Word processors have made the physical composition of text much easier than it was in 1971, when I started out. The slush-pile is becoming not just a mountain, but a lofty and majestic range. As ebook displays and the internet loosen the publishers’ stranglehold on the means of production and distribution, so is a lot of that slush-pile finding its way onto the Web.
The availability of professional works is increasing too, as authors and publishers convert their backlists into ebooks: and, thanks to Project Gutenberg, more and more public domain material is coming online. And then there is Google Books.
All this is bad news for aspiring writers, but both good and bad for readers. Good because they have more choice and prices will tumble; bad because it will be harder and more time-consuming to find new books of quality. Not only will these be outnumbered by rubbish, but I predict that the means whereby they arise – the craft of authorship itself – will become a niche activity.
A dying craft
In his essay, Why I Write, George Orwell says:
I do not think one can assess a writer’s motives without knowing something of his early development. His subject matter will be determined by the age he lives in – at least this is true in tumultuous, revolutionary ages like our own – but before he ever begins to write he will have acquired an emotional attitude from which he will never completely escape. It is his job, no doubt, to discipline his temperament and avoid getting stuck at some immature stage, in some perverse mood; but if he escapes from his early influences altogether, he will have killed his impulse to write. Putting aside the need to earn a living, I think there are four great motives for writing, at any rate for writing prose. They exist in different degrees in every writer, and in any one writer the proportions will vary from time to time, according to the atmosphere in which he is living. They are:
(i) Sheer egoism. Desire to seem clever, to be talked about, to be remembered after death, to get your own back on the grown-ups who snubbed you in childhood, etc., etc. It is humbug to pretend this is not a motive, and a strong one. Writers share this characteristic with scientists, artists, politicians, lawyers, soldiers, successful businessmen – in short, with the whole top crust of humanity. The great mass of human beings are not acutely selfish. After the age of about thirty they almost abandon the sense of being individuals at all – and live chiefly for others, or are simply smothered under drudgery. But there is also the minority of gifted, wilful people who are determined to live their own lives to the end, and writers belong in this class. Serious writers, I should say, are on the whole more vain and self-centred than journalists, though less interested in money.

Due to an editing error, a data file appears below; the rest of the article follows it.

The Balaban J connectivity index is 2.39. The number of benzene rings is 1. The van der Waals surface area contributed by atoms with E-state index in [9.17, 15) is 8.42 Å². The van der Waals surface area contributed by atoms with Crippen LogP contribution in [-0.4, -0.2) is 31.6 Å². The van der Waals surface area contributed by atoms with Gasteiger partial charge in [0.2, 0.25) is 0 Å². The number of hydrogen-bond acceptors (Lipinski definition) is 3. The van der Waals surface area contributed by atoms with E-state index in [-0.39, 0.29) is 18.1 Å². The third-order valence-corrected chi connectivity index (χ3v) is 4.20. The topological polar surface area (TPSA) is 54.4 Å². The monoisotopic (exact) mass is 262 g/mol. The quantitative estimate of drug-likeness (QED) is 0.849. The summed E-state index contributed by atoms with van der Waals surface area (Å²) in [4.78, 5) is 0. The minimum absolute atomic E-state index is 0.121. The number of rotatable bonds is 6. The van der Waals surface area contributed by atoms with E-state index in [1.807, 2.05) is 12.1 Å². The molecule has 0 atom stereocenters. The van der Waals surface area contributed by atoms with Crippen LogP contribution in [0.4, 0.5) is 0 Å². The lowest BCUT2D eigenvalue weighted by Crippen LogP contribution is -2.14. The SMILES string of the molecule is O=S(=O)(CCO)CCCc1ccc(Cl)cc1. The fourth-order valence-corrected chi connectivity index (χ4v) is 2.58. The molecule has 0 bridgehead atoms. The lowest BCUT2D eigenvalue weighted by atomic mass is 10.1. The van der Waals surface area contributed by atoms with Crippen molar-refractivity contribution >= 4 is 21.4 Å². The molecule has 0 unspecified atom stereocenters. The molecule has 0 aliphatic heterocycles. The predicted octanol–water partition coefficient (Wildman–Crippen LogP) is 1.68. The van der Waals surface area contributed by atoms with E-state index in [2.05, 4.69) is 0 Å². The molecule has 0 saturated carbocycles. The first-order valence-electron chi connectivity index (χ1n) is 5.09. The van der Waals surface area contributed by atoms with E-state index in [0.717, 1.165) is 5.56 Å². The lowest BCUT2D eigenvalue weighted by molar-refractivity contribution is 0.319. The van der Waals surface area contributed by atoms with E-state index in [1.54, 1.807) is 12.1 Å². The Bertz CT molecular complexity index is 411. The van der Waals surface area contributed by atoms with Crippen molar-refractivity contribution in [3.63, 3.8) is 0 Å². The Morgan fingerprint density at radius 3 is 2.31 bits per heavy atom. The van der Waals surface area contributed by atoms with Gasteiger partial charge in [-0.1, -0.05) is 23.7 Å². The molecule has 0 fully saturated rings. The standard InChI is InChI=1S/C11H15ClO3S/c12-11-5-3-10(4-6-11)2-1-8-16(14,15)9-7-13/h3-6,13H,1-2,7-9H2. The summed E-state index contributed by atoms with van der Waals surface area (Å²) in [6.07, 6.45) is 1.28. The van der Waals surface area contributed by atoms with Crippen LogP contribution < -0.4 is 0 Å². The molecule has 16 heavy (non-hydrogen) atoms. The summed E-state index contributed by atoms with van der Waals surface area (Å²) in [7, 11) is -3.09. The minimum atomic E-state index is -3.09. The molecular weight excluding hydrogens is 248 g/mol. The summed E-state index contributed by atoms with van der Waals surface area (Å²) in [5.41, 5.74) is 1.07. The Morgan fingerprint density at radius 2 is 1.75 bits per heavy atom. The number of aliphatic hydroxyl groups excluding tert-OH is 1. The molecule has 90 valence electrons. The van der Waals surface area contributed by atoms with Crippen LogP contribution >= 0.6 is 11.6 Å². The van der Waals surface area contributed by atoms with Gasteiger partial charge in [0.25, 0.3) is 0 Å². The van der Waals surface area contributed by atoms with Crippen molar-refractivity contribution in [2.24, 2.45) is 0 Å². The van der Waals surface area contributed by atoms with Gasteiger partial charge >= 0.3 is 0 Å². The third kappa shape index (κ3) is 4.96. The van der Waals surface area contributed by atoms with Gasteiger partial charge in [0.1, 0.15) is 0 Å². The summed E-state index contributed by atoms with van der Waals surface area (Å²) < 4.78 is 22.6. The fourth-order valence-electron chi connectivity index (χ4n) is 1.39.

(ii) Aesthetic enthusiasm. Perception of beauty in the external world, or, on the other hand, in words and their right arrangement. Pleasure in the impact of one sound on another, in the firmness of good prose or the rhythm of a good story. Desire to share an experience which one feels is valuable and ought not to be missed. The aesthetic motive is very feeble in a lot of writers, but even a pamphleteer or writer of textbooks will have pet words and phrases which appeal to him for non-utilitarian reasons; or he may feel strongly about typography, width of margins, etc. Above the level of a railway guide, no book is quite free from aesthetic considerations.
(iii) Historical impulse. Desire to see things as they are, to find out true facts and store them up for the use of posterity.
(iv) Political purpose. – Using the word “political” in the widest possible sense. Desire to push the world in a certain direction, to alter other peoples’ idea of the kind of society that they should strive after. Once again, no book is genuinely free from political bias. The opinion that art should have nothing to do with politics is itself a political attitude.
It can be seen how these various impulses must war against one another, and how they must fluctuate from person to person and from time to time.
Writers, then, are born with sundry traits and defects which come together in a pathological urge to tell stories. This is even true of non-fiction, but since my experiment involved fiction I will concentrate on that type of writing here.
Inventing a story is a creative act, needing talent. The storyteller’s rhythm and taste will develop as he grows, informing and refining his talent, but if he lacks the techniques to tell his stories effectively he will never fulfil his potential. The craft of fiction requires thousands of hours of preparation based in extensive reading, besides the acquisition of a large writing vocabulary and expertise in grammar, usage, and the structure and exposition of plots. A skilled editor needs only a few hundred words to tell if a writer knows his stuff.